We've got your update on this week's most outrageous sex studies. Find out if the key to happiness is having lots of sex—the truth may surprise you. And see if your generation is up to par—in terms of sexual partners—with older or younger ones. Spoiler alert: your dad may have more notches in his belt than you'll ever have in your lifetime. But before we get ahead of ourselves, let's start with the first study.
Self-help books, television shows—even your friends have one thing in common: they’ve told you the key to happiness is sex—and lots of it. But researchers from Carnegie Mellon University say that’s just not true.
In the study, scientists enlisted 128 35- to 65-year-old heterosexual married couples. First, the couples answered questions to establish baselines figures on their level of happiness and sexual frequency. Then, half of these couples were asked to double their weekly intercourse frequency, the other half didn’t receive any instruction. Daily, during this three-month experimental period, the couples answered questions online to measure their health behaviors, happiness levels, and the occurrence, type and enjoyment of sex. The exit survey analyzed whether their baseline levels changed over time.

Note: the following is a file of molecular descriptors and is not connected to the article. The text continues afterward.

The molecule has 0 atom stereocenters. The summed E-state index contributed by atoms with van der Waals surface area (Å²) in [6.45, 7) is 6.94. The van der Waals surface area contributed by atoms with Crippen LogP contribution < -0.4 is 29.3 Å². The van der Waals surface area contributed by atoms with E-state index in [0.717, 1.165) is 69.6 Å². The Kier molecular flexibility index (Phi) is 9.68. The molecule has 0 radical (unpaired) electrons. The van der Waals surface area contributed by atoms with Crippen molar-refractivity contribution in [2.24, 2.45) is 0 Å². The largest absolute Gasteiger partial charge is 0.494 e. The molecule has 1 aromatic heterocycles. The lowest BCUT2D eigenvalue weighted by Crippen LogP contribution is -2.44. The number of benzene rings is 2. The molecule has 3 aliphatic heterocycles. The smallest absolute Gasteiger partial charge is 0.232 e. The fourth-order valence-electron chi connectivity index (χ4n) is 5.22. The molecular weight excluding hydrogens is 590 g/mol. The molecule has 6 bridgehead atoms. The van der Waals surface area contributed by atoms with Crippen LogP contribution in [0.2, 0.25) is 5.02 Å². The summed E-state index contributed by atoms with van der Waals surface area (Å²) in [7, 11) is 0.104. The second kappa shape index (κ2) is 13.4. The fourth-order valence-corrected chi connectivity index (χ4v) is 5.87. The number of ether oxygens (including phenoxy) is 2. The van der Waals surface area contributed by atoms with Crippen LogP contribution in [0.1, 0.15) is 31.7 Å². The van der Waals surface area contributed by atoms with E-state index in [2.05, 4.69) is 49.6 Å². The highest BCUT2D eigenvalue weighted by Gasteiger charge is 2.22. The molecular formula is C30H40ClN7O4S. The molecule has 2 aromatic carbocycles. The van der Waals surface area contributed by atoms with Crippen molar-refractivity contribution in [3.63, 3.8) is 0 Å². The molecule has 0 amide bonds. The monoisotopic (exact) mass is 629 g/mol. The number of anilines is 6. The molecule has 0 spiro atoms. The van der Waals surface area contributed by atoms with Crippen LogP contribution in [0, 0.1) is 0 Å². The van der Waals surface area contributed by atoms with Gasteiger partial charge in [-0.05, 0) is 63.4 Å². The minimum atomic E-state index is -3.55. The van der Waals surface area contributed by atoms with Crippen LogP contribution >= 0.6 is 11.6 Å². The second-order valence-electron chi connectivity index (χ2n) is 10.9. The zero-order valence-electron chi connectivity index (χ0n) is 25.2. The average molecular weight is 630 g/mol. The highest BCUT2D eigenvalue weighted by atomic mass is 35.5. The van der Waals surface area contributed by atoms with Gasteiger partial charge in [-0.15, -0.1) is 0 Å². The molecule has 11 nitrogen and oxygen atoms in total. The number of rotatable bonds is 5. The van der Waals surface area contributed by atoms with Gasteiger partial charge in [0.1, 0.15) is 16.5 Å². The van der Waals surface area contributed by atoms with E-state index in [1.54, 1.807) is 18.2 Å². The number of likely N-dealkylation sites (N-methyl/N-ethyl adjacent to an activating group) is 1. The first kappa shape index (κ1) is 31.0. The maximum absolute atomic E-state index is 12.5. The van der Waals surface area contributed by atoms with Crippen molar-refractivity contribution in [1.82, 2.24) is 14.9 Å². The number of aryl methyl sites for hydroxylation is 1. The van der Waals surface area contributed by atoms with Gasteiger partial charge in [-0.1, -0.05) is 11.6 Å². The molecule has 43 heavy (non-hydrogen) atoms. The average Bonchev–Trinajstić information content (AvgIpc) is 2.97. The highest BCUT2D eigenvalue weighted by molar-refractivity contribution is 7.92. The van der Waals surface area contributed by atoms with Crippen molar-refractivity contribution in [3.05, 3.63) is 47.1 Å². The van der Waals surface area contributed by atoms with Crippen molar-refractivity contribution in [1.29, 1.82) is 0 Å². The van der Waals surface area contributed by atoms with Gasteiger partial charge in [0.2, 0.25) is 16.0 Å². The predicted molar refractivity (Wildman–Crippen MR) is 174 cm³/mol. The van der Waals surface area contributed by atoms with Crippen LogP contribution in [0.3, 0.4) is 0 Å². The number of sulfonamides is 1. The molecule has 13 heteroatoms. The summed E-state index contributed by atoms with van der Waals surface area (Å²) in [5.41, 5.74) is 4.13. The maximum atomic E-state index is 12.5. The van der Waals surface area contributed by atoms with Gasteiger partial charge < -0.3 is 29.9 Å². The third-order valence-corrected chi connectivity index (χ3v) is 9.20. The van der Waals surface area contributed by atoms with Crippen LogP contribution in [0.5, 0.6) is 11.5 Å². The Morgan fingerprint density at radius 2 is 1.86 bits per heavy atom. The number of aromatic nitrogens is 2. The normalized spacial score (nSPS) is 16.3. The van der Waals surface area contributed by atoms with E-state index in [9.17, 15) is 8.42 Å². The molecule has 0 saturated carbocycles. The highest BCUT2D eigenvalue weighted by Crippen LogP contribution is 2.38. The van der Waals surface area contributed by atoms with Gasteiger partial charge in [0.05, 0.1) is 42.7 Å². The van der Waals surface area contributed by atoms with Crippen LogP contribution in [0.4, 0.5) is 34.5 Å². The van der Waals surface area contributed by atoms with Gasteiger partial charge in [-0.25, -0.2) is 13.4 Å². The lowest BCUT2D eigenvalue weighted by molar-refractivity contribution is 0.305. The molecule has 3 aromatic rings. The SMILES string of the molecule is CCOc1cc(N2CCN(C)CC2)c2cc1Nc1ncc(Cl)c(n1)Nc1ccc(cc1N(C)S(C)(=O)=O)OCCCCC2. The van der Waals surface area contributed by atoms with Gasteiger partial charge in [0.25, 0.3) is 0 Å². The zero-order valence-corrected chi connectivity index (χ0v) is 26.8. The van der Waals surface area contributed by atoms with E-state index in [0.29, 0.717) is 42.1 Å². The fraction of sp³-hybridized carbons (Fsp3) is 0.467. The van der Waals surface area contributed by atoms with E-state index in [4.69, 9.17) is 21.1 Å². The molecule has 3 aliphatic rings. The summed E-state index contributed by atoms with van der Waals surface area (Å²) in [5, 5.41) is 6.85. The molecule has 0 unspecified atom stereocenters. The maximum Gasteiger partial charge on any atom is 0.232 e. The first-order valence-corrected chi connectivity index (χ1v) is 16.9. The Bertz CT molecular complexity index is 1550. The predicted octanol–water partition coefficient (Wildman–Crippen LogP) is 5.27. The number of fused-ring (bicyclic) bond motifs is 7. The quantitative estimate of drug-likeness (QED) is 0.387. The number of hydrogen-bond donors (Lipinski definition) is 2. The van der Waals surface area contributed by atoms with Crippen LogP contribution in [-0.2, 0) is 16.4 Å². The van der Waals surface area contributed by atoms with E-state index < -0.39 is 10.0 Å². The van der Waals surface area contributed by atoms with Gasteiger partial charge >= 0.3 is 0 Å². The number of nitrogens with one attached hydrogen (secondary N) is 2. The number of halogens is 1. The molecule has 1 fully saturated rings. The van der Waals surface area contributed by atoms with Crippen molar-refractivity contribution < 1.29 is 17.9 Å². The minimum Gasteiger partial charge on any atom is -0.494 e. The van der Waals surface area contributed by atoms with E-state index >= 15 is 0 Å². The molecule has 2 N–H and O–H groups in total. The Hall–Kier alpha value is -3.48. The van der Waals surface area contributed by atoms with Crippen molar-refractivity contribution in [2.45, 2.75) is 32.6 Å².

Interestingly enough, the couples that upped their frequency of sex weren’t any happier. In fact, their happiness decreased—as did their sexual desire and enjoyment, likely because they were being told to have sex, rather than initiating it on their own, researchers say.
"Instead of focusing on increasing sexual frequency to the levels they experienced at the beginning of a relationship, couples may want to work on creating an environment that sparks their desire and makes the sex that they do have even more fun," said Tamar Krishnamurti, a research scientist in CMU's Department of Engineering and Public Policy, in a press release.